Case in point: today I took my first sailplane glider flight, and walked away after landing the thing (being able to “walk away” is the definition of a good landing). Of course, there was a GIB – acronym for “guy in back.” The GIB was my instructor, a fellow more antique than me. Obviously, in a glider, there are no go-arounds for screwups on approaches to the airfield, and every landing is a forced landing.

In addition to my time as a F94C jet interceptor pilot, T-33, T-28, T-6 jock, and a sometimes Aero Club Cessna 172 pilot, I’ve flown the T34, and co-piloted everything from DC3 Gooney Birds, the B25, C124, L20, and even 10 long hours as a right-seat warm body in a B50 Superfortress – but never before had I piloted a glider. My glider flight impression: lots of fun, thermals can move the soarplane upstairs without much help from the pilot, more noise than expected, sluggish controls, and a whole lot of rudder use (I’m glad I got my hip replacement in August). .

My sailplane flight – in a Glob103 - went aloft from Dillingham Field, on the North Shore of Oahu, Hawaii. Nearby, more intrepid individuals were surfing gigantic waves at the “Bonzai Pipeline” beach. But I chose surfing the wind thermals, where one is less likely to drown.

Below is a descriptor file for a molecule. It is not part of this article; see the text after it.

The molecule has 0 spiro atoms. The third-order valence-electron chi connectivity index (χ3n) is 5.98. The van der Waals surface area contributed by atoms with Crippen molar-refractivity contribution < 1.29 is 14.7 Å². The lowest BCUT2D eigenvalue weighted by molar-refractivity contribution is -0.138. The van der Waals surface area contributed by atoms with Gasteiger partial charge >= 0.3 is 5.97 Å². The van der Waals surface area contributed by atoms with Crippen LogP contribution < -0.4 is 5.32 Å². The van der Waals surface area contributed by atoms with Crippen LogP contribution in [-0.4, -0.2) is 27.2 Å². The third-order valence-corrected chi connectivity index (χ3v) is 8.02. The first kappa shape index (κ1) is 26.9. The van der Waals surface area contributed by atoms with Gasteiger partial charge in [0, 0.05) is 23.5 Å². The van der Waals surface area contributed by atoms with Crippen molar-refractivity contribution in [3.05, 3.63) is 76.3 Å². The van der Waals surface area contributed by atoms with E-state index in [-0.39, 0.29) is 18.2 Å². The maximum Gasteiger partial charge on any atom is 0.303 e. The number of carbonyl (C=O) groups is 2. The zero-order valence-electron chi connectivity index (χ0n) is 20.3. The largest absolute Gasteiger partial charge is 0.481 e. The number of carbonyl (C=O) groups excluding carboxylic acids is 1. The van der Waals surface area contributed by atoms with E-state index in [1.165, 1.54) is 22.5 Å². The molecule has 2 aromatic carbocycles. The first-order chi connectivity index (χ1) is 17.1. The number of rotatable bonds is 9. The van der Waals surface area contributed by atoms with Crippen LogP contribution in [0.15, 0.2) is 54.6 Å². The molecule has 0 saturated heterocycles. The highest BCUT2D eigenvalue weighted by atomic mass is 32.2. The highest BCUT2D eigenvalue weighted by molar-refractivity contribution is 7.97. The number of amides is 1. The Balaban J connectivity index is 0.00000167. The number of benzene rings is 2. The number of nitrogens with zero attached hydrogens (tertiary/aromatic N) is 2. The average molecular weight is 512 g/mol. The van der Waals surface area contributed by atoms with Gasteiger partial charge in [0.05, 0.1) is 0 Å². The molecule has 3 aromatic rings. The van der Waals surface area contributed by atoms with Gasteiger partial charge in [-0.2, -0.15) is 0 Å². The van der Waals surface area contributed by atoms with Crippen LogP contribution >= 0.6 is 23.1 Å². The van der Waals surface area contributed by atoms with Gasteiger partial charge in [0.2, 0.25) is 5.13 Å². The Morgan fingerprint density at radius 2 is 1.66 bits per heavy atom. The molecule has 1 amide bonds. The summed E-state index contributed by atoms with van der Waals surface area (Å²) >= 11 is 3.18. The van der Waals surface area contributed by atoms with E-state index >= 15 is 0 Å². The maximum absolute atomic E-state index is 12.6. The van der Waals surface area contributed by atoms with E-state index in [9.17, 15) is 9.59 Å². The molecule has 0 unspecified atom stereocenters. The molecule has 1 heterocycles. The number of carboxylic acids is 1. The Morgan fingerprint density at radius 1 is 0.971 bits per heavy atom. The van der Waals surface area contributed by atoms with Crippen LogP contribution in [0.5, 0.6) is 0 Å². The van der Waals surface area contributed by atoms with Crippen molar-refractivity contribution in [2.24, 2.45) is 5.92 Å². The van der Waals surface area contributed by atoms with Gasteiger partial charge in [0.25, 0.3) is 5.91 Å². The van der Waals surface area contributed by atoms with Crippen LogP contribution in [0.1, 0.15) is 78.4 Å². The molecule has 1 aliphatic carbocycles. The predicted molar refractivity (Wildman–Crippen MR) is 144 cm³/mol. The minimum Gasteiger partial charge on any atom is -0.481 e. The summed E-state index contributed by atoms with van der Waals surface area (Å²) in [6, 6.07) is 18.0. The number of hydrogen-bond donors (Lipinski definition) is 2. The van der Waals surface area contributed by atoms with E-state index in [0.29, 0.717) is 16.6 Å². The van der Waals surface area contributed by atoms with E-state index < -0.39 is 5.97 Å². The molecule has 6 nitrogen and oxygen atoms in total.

Marlene and I have been on vacation here in Hawaii (on our own dime), staying at the Hale Koa Military Hotel beachside at Waikiki – available only to active duty military people and military retirees (that’s me). It’s a good deal, but we’ve “paid our dues.” The good news: not one person has asked me how I voted on ACES, Governor Palin’s oil tax bill!

I do phone my offices in Juneau and Anchorage every day - not to rub it in to my staff, but to keep up with what’s going on. I also report my research on how Hawaiian beach sand might be used to sand slippery winter roads in Alaska (if anyone believes that, I can count on them as a supporter no matter what!).

I also did some snorkeling in the crystal clear waters off Makaha Beach on the west end of the island. I saw lots of fish, but couldn’t catch anything. Snorkeling for me is easy. Extra fat equals extra flotation. Those who didn’t snorkel and stayed on the boat got an extra bonus. They looked at me and thought they were whale watching.